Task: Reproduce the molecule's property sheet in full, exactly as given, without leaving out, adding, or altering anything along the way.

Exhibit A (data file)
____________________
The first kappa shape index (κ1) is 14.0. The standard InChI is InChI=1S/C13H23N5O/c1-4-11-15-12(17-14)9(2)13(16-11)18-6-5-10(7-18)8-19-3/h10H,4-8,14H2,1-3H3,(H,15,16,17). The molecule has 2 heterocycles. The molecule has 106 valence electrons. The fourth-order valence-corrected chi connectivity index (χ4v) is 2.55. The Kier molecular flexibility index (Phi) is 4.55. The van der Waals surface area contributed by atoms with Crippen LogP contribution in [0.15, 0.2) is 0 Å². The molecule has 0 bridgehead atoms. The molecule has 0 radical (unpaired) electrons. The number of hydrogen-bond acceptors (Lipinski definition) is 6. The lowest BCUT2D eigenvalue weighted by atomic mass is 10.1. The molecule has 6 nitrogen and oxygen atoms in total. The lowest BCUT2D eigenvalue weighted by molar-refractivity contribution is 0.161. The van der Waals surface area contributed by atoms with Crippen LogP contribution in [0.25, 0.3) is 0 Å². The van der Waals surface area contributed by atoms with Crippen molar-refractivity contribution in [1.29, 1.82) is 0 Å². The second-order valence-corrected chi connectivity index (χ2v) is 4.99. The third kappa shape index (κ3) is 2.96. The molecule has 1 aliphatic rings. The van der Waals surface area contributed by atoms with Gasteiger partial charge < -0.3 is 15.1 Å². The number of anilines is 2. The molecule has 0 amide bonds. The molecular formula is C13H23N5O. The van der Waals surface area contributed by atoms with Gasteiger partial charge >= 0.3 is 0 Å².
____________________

The first kappa shape index (κ1) is 14.0. The standard InChI is InChI=1S/C13H23N5O/c1-4-11-15-12(17-14)9(2)13(16-11)18-6-5-10(7-18)8-19-3/h10H,4-8,14H2,1-3H3,(H,15,16,17). The molecule has 2 heterocycles. The molecule has 106 valence electrons. The fourth-order valence-corrected chi connectivity index (χ4v) is 2.55. The Kier molecular flexibility index (Phi) is 4.55. The van der Waals surface area contributed by atoms with Crippen LogP contribution in [0.15, 0.2) is 0 Å². The molecule has 0 bridgehead atoms. The molecule has 0 radical (unpaired) electrons. The number of hydrogen-bond acceptors (Lipinski definition) is 6. The lowest BCUT2D eigenvalue weighted by atomic mass is 10.1. The molecule has 6 nitrogen and oxygen atoms in total. The lowest BCUT2D eigenvalue weighted by molar-refractivity contribution is 0.161. The van der Waals surface area contributed by atoms with Crippen LogP contribution in [0.25, 0.3) is 0 Å². The van der Waals surface area contributed by atoms with Crippen molar-refractivity contribution in [1.29, 1.82) is 0 Å². The second-order valence-corrected chi connectivity index (χ2v) is 4.99. The third kappa shape index (κ3) is 2.96. The molecule has 1 aliphatic rings. The van der Waals surface area contributed by atoms with Gasteiger partial charge < -0.3 is 15.1 Å². The number of anilines is 2. The molecule has 0 amide bonds. The molecular formula is C13H23N5O. The van der Waals surface area contributed by atoms with Gasteiger partial charge >= 0.3 is 0 Å².